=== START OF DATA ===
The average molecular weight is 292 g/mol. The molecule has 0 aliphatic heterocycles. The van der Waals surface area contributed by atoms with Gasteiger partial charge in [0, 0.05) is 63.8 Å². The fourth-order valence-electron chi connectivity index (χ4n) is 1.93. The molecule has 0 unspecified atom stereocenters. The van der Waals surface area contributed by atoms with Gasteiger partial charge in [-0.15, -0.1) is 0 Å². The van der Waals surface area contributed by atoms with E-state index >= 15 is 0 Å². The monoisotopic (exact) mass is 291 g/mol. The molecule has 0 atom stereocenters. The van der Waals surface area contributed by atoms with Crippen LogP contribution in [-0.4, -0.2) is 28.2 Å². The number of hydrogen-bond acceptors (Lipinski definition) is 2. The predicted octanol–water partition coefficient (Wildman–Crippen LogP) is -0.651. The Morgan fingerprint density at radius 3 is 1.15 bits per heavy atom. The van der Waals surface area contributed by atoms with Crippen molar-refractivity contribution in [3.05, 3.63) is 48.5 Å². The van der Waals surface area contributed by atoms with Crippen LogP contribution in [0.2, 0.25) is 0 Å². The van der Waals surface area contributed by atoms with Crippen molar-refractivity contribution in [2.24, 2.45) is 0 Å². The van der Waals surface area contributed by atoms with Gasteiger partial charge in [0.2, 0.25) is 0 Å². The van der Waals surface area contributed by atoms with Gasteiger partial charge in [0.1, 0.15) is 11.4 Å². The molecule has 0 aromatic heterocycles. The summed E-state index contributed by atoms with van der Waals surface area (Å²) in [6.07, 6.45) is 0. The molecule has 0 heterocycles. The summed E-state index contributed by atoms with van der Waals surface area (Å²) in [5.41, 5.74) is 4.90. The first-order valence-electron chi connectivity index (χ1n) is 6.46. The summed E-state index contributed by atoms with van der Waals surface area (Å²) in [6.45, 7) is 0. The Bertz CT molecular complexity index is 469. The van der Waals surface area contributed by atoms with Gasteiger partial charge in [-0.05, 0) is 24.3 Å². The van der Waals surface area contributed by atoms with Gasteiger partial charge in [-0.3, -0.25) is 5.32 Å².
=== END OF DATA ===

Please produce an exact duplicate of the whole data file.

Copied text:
The average molecular weight is 292 g/mol. The molecule has 0 aliphatic heterocycles. The van der Waals surface area contributed by atoms with Gasteiger partial charge in [0, 0.05) is 63.8 Å². The fourth-order valence-electron chi connectivity index (χ4n) is 1.93. The molecule has 0 unspecified atom stereocenters. The van der Waals surface area contributed by atoms with Gasteiger partial charge in [-0.15, -0.1) is 0 Å². The van der Waals surface area contributed by atoms with E-state index >= 15 is 0 Å². The monoisotopic (exact) mass is 291 g/mol. The molecule has 0 atom stereocenters. The van der Waals surface area contributed by atoms with Crippen LogP contribution in [-0.4, -0.2) is 28.2 Å². The number of hydrogen-bond acceptors (Lipinski definition) is 2. The predicted octanol–water partition coefficient (Wildman–Crippen LogP) is -0.651. The Morgan fingerprint density at radius 3 is 1.15 bits per heavy atom. The van der Waals surface area contributed by atoms with Crippen molar-refractivity contribution in [3.05, 3.63) is 48.5 Å². The van der Waals surface area contributed by atoms with Crippen LogP contribution in [0.2, 0.25) is 0 Å². The van der Waals surface area contributed by atoms with Crippen molar-refractivity contribution in [2.24, 2.45) is 0 Å². The van der Waals surface area contributed by atoms with Gasteiger partial charge in [0.2, 0.25) is 0 Å². The van der Waals surface area contributed by atoms with Gasteiger partial charge in [0.1, 0.15) is 11.4 Å². The molecule has 0 aromatic heterocycles. The summed E-state index contributed by atoms with van der Waals surface area (Å²) in [6.07, 6.45) is 0. The molecule has 0 heterocycles. The summed E-state index contributed by atoms with van der Waals surface area (Å²) in [5.41, 5.74) is 4.90. The first-order valence-electron chi connectivity index (χ1n) is 6.46. The summed E-state index contributed by atoms with van der Waals surface area (Å²) in [6.45, 7) is 0. The Bertz CT molecular complexity index is 469. The van der Waals surface area contributed by atoms with Gasteiger partial charge in [-0.05, 0) is 24.3 Å². The van der Waals surface area contributed by atoms with Gasteiger partial charge in [-0.3, -0.25) is 5.32 Å².